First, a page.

C.O.R. Railway Station? I will guess Commonwealth Oil Refineries. Looks like Mobil owns it now. More privatisation. It was where the train line crosses Kororoit Creek Road.

Further along, near Maidstone Street was Galvin Railway Station, missing in action too.

Oh, Paisley Station towards Newport has gone as well. These three losses seem to be about a new line for Altona.

I recall Jayne writing about White City. Yes it shows on a map, after Tottenham Station.

Williamstown Pier Station, the last on the Willie line, with tracks to the dry dock, Nelson, Gellibrand and Breakwater Piers.

Look at all the train lines winding through Newport, no doubt serving large factories or facilities.

Yep, the short line into the APM factory alongside Chandler Highway is there. Chandler Lane would be a better name.

Hmm, not Fairfield Station but Fairfield Park Station.

There are a few railway stations for Jayne to add to her Lost and Found and I am sure she would if she wasn't off sunning herself on the Mornington Peninsular.

Now the trams. How useful. A tram from St Kilda Station through Elwood to Brighton Beach, and yet another from Sandringham Station to Black Rock. Bring back the St Kilda to Brighton tram at least.

Yep, the Holden Street tram line is there.

So are the Footscray trams, although I thought the Footscray to Yarraville tram finished at Williamstown Road but the map indicates it terminated at a minor street, Hamilton Street. Must check that out.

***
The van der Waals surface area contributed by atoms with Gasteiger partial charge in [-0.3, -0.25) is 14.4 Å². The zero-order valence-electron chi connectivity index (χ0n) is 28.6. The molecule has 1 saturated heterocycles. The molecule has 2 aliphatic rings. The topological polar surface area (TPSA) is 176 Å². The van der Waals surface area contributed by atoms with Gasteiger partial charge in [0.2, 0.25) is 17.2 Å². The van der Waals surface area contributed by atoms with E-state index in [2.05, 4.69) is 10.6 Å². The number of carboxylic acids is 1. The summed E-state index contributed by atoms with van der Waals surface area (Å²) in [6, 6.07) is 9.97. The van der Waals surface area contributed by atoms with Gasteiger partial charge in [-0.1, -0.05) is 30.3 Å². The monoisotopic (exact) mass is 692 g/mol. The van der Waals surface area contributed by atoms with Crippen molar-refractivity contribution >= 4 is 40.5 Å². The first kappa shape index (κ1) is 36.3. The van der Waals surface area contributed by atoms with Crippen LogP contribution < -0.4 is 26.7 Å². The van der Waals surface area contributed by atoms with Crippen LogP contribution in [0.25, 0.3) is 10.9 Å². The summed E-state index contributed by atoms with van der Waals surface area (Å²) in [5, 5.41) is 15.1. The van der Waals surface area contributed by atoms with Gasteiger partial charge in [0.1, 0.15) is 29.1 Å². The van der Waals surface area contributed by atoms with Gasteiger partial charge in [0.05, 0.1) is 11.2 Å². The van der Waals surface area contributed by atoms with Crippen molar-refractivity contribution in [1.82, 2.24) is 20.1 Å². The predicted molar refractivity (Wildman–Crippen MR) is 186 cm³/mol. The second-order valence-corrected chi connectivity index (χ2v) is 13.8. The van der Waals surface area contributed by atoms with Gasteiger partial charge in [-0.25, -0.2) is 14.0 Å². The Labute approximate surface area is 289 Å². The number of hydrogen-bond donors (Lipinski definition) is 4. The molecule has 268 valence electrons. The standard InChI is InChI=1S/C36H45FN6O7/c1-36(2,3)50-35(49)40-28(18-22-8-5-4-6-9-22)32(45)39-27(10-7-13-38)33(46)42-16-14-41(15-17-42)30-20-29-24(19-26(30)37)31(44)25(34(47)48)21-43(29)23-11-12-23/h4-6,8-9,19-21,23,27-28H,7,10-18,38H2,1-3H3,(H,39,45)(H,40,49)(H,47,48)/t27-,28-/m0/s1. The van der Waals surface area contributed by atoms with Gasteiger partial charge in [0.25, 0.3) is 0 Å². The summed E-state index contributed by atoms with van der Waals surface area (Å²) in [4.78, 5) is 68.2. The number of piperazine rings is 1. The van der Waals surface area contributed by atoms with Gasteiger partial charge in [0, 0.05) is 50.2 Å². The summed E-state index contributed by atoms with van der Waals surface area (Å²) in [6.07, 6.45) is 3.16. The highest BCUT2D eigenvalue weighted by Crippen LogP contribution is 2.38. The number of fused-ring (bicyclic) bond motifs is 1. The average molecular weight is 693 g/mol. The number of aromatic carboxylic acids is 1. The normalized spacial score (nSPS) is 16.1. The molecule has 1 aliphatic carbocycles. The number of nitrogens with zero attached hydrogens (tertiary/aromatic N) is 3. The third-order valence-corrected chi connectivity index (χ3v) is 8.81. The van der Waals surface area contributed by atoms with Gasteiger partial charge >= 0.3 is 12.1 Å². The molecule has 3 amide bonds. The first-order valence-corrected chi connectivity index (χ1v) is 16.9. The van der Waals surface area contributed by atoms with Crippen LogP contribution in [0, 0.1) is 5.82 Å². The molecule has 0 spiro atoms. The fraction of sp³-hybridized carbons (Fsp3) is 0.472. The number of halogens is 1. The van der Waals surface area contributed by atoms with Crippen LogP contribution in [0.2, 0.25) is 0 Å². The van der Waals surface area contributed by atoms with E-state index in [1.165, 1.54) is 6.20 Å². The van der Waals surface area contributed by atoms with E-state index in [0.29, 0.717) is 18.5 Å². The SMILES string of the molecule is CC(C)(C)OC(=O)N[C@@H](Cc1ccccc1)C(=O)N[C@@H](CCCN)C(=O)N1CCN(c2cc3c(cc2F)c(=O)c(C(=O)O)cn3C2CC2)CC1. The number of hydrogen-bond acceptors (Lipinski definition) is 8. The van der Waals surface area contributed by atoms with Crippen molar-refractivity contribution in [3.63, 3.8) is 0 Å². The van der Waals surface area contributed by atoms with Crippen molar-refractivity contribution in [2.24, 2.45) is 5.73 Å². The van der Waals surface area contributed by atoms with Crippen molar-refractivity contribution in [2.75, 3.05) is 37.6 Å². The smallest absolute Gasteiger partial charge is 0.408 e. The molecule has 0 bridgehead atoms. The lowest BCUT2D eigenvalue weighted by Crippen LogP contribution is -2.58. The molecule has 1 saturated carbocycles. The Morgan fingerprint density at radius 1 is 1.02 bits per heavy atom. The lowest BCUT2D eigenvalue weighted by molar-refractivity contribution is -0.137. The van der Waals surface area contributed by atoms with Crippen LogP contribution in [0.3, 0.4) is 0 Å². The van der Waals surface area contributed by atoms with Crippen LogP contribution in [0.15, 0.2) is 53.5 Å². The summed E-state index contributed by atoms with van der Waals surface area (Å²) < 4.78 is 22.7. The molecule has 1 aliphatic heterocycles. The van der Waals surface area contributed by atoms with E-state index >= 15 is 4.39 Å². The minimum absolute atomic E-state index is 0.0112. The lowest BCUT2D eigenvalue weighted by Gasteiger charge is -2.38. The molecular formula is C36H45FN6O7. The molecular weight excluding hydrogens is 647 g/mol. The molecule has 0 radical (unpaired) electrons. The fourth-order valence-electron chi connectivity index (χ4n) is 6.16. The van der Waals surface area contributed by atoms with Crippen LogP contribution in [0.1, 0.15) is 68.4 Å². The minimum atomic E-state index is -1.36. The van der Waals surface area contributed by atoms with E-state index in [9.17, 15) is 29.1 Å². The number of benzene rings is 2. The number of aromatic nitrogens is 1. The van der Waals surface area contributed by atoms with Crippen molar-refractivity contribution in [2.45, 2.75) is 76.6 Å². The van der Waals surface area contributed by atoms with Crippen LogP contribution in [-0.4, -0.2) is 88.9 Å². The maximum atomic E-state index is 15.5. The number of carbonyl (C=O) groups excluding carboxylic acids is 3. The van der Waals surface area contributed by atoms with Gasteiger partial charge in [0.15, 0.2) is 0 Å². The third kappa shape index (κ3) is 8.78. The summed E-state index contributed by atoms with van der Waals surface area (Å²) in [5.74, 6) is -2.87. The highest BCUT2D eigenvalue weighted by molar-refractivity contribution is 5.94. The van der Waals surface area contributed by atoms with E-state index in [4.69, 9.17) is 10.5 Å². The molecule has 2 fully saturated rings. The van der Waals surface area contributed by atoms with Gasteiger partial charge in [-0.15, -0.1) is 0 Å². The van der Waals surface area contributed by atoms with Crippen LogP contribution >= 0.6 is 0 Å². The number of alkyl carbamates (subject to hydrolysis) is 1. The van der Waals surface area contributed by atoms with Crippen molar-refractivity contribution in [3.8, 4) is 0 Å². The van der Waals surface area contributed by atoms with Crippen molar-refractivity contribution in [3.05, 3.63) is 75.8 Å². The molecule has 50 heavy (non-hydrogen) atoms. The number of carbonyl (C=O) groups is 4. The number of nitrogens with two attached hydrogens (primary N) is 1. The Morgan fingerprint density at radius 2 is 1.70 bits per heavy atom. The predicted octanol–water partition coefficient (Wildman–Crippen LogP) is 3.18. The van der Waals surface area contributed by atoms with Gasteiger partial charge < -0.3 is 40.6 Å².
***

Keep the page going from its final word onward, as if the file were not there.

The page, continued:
The Airport West tram did not go so far along Matthews Avenue and turned into Vaughan Street for a short distance. While I knew it was extended to Airport West, I did not know it turned off the main road before it was extended.

The now 112 tram to St Kilda and South Melbourne Beach turned right into Mary Street, West St Kilda and then along Beaconsfield Parade. Yeah, I have posted about that, with photos.

A tram along Glenhuntly Road to Point Ormond. Bring it back.

That's enough for now. Maybe some scans later of ads or the Olympic programme later. These serious posts take so long to write. I can rattle off a rant in five minutes.


  1. What a great book, I would spend days pouring over it!

  2. Ah Ian. Amateur historian is in your blood too.

  3. Btw, how about some photos of your pad in NYC? You haven't posted any photos for ages.

  4. Didn't COR Station become Mobiltown? Oh, here we are.

  5. All unknown to me Daniel, thanks. No reference to C.O.R. in the article. Given the dates of the change of name of the station to what is on the 1956 map, all very odd.

  6. I think the blog is dead, though maybe a new one one day

  7. You cite the Loony/Lonie Report of 1979-80, including all the horrible things that COULD have happened to our public transport system. Despite or because of the Great Unwashed, it seems totally a question of dumb luck as to whether lunatic proposals get up.

    I have been much more involved in saving Melbourne's architectural legacy, but our trams should be an issue as well:

    thanks for the link
    Art and Architecture, mainly

  8. Hels, I really think it was public protest that saved many lines from closing. Thank you for the link to what I wrote.